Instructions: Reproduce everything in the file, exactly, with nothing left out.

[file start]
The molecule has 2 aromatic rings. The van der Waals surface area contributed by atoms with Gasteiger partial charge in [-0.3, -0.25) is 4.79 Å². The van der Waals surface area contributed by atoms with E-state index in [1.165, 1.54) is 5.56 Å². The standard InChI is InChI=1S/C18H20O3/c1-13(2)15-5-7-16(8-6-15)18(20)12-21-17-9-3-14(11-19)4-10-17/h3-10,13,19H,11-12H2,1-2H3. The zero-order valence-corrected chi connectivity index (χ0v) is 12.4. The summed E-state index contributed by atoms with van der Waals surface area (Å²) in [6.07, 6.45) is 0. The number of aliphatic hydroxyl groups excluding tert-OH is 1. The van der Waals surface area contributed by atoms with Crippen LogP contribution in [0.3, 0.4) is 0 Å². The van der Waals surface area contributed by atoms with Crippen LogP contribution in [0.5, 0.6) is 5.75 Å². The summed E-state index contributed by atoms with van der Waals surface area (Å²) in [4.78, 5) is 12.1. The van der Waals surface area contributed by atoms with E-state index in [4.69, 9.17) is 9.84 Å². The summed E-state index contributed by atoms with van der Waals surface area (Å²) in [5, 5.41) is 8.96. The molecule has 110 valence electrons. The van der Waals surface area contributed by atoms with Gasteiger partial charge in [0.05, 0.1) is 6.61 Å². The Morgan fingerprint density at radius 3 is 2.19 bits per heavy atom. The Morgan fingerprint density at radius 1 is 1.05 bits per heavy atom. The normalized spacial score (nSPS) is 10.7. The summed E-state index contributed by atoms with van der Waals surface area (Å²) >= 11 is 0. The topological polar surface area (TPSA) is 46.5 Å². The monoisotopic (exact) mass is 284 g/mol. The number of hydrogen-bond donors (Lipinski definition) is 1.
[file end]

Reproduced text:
The molecule has 2 aromatic rings. The van der Waals surface area contributed by atoms with Gasteiger partial charge in [-0.3, -0.25) is 4.79 Å². The van der Waals surface area contributed by atoms with E-state index in [1.165, 1.54) is 5.56 Å². The standard InChI is InChI=1S/C18H20O3/c1-13(2)15-5-7-16(8-6-15)18(20)12-21-17-9-3-14(11-19)4-10-17/h3-10,13,19H,11-12H2,1-2H3. The zero-order valence-corrected chi connectivity index (χ0v) is 12.4. The summed E-state index contributed by atoms with van der Waals surface area (Å²) in [6.07, 6.45) is 0. The number of aliphatic hydroxyl groups excluding tert-OH is 1. The van der Waals surface area contributed by atoms with Crippen LogP contribution in [0.3, 0.4) is 0 Å². The van der Waals surface area contributed by atoms with Crippen LogP contribution in [0.5, 0.6) is 5.75 Å². The summed E-state index contributed by atoms with van der Waals surface area (Å²) in [4.78, 5) is 12.1. The van der Waals surface area contributed by atoms with E-state index in [4.69, 9.17) is 9.84 Å². The summed E-state index contributed by atoms with van der Waals surface area (Å²) in [5, 5.41) is 8.96. The molecule has 110 valence electrons. The van der Waals surface area contributed by atoms with Gasteiger partial charge in [0.05, 0.1) is 6.61 Å². The Morgan fingerprint density at radius 3 is 2.19 bits per heavy atom. The Morgan fingerprint density at radius 1 is 1.05 bits per heavy atom. The normalized spacial score (nSPS) is 10.7. The summed E-state index contributed by atoms with van der Waals surface area (Å²) >= 11 is 0. The topological polar surface area (TPSA) is 46.5 Å². The monoisotopic (exact) mass is 284 g/mol. The number of hydrogen-bond donors (Lipinski definition) is 1.